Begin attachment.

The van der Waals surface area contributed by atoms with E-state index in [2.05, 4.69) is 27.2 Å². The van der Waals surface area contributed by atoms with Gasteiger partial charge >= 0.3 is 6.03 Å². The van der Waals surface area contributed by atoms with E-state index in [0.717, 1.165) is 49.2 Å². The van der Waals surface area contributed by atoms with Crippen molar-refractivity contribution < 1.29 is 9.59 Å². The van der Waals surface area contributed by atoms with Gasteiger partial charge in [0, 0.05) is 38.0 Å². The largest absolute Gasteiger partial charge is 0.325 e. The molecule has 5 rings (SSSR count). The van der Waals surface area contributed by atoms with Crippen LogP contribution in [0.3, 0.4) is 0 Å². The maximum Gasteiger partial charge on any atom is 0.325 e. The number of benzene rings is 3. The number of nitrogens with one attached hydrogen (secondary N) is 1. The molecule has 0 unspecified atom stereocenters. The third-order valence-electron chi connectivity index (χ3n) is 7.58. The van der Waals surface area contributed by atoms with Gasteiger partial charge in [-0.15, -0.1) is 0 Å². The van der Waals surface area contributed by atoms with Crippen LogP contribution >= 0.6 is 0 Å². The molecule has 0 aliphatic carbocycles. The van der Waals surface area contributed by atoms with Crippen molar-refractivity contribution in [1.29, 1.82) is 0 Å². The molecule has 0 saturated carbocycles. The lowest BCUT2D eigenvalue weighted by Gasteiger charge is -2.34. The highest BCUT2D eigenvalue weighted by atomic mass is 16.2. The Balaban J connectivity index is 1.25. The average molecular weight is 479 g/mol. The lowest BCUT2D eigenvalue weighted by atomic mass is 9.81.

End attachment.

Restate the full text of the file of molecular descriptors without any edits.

The van der Waals surface area contributed by atoms with E-state index in [2.05, 4.69) is 27.2 Å². The van der Waals surface area contributed by atoms with Gasteiger partial charge >= 0.3 is 6.03 Å². The van der Waals surface area contributed by atoms with E-state index in [0.717, 1.165) is 49.2 Å². The van der Waals surface area contributed by atoms with Crippen molar-refractivity contribution < 1.29 is 9.59 Å². The van der Waals surface area contributed by atoms with Gasteiger partial charge in [0, 0.05) is 38.0 Å². The largest absolute Gasteiger partial charge is 0.325 e. The molecule has 5 rings (SSSR count). The van der Waals surface area contributed by atoms with Crippen LogP contribution in [0.3, 0.4) is 0 Å². The maximum Gasteiger partial charge on any atom is 0.325 e. The number of benzene rings is 3. The number of nitrogens with one attached hydrogen (secondary N) is 1. The molecule has 0 unspecified atom stereocenters. The third-order valence-electron chi connectivity index (χ3n) is 7.58. The van der Waals surface area contributed by atoms with Gasteiger partial charge in [-0.15, -0.1) is 0 Å². The van der Waals surface area contributed by atoms with Crippen LogP contribution >= 0.6 is 0 Å². The molecule has 0 aliphatic carbocycles. The van der Waals surface area contributed by atoms with Crippen molar-refractivity contribution in [1.29, 1.82) is 0 Å². The molecule has 0 saturated carbocycles. The lowest BCUT2D eigenvalue weighted by Gasteiger charge is -2.34. The highest BCUT2D eigenvalue weighted by atomic mass is 16.2. The Balaban J connectivity index is 1.25. The average molecular weight is 479 g/mol. The lowest BCUT2D eigenvalue weighted by atomic mass is 9.81.